Mostly popular in fashion, customers rent clothes for a limited amount of time. (e.g. Rent the Runway).

What makes subscriptions hard to handle?

For one, if customer expectations are not met, customers can easily cancel. Brands have to continually communicate the value of a product subscription. Regular delivery continually reminds people they are paying for something. You’ve probably said this to yourself: “I don’t use the product or service enough, why am I paying for this?” In fact, 63% of people give this as a reason to cancel.

You might also (or need to) implement different pricing rules to entice people to subscribe. This can get particularly tricky when managing discounts and promotions cross-market. You’ll need to consider (and communicate about!) benefits you offer in one market like free shipping, lower prices, limited time offerings, and other localized promotions related to local holidays and tradition. In this case, you are going to require a solution that supports your pricing team’s strategy.

Delivery is another big consideration. The success of your physical subscription program often relies on a delivery company. And now you’ve handed a critical part of the experience to a third-party. Quality of deliveries is often cited in customer reviews and satisfaction surveys as a key factor in success. You may also want to create customized delivery time slots or schedules. Furthermore, delivery costs can make physical subscriptions a net-negative on your bottom line due to factors refunds and return delivery costs. A strong connection between your ordering platform, payment platform, and fulfillment platform is necessary to keep both your customers happy, and your company finances up-to-date.

Lastly, regular subscriptions require successful order completions. Each month, you have to take payment via payment gateways. You need to figure out a plan for what happens when billing or payment capture fails.

What complexities exist that developers need to consider?

Just like Taco Bell’s late night menu, developers have a number of considerations when building out a system to manage physical product subscriptions. These include:

  • Checkout optimized for subscriptions
  • Fast site speed
  • Connections to CRM and fulfillment backend systems
  • Payment capture
  • Recurring billing
  • Customer support

Focusing on each of these items needs will create a seamless experience for your customers, reducing churn and leading to healthy, durable cohorts of subscribers.

How can composable commerce help solve issues when building out subscriptions?

Composabe commerce is all about selecting the best services available to build the digital experience, and then connecting those services together via APIs. Given the complexities inherent in building subscriptions into your offering, you'll appreciate the granularity and flexibility that composable commerce provides.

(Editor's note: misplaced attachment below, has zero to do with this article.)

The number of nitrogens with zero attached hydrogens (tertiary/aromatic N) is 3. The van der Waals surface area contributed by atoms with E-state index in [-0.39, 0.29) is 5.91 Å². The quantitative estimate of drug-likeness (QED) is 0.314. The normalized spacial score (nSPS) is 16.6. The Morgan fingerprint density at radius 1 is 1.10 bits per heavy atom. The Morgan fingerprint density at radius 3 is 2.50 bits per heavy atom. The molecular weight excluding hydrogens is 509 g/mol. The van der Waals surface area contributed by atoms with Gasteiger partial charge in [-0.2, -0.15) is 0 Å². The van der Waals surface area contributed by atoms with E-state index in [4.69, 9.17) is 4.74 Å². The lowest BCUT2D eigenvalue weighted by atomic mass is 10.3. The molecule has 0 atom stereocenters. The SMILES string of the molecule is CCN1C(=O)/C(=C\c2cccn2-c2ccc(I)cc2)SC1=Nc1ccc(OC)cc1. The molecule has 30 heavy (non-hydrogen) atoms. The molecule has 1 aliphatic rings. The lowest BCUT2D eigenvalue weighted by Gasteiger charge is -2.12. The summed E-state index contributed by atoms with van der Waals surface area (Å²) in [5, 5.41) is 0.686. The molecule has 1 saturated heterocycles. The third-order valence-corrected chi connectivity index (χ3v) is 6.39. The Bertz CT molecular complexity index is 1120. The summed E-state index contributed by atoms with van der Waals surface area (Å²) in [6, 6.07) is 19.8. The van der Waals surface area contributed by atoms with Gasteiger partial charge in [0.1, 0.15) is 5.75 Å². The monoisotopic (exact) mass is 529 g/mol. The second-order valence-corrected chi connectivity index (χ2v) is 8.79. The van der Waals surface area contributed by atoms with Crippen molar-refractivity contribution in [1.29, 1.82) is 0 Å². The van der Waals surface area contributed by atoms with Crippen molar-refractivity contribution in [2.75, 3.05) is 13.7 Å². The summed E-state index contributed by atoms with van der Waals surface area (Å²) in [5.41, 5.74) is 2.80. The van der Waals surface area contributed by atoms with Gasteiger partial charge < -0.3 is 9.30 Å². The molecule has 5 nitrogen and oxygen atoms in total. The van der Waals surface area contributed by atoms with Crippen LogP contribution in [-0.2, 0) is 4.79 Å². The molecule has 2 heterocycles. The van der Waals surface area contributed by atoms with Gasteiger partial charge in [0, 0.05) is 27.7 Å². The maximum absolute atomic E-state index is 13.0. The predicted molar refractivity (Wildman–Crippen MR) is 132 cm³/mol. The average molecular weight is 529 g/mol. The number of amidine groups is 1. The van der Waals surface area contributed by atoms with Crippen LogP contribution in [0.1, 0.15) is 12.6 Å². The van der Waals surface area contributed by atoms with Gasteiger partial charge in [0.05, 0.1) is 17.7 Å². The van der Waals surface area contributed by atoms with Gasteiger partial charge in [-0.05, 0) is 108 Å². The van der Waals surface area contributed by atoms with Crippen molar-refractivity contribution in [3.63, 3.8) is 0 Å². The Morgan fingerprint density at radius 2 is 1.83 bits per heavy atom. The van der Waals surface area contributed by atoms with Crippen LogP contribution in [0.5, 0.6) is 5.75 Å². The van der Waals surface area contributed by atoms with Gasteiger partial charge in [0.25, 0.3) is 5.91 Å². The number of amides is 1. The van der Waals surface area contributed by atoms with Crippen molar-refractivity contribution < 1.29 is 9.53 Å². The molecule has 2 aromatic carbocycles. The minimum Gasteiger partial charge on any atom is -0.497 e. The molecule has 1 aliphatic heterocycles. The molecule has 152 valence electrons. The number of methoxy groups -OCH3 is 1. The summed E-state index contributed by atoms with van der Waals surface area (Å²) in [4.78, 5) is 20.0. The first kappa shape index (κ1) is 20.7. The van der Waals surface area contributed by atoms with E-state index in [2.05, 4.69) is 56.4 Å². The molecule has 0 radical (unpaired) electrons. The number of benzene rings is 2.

Commerce Layer is a headless, composable commerce API. We focus on the technology that powers the transactions on your site, but also on building in key integrations to help you build your experience. We offer over 400 API endpoints, 100+ webhooks, and powerful tools like micro frontends, open source libraries, and a command line interface.

We can also power subscriptions for your ecommerce experience, helping you to build any of the options listed above while providing stability and speed. Our API resources can help you tackle all of the ideas related to physical product subscriptions mentioned above.

Looking for something more?

In the event that you want to work with a subscription management service provider, you can use this list to start your research. You may want to consider several factors like:

  • Low fees
  • Customer service
  • Customizability
  • Plan options (monthly vs. annual, etc.)
  • Payment gateway options
  • Autopay and re-billing after failed payments
  • Gifting
  • Loyalty programs
  • Notifications
  • Reporting
  • Integration with marketing platforms, fulfillment software, and ERPs

Conclusion

Subscriptions can be a game-changer for your business, but they don’t come as cheap or easy as a drive-thru meal at Taco Bell. You’re going to have to work through all the layers of work to build out an experience that keeps your customers happy and subscribing.

We are a great option for you and are here to answer your questions. Remember that Commerce Layer is always free for developers to get going. Open an account and start building from our awesome documentation. Or get in touch! You can join our Slack channel or request a demo. And stay tuned to this blog for more about subcriptions. We have some powerful product updates coming that you won't want to miss.

Hope you enjoyed this post. If it’s working for Taco Bell, it’s going to work for you too.

Get a free live demo.

Get a personalized demo and learn more about what Commerce Layer can do for your company.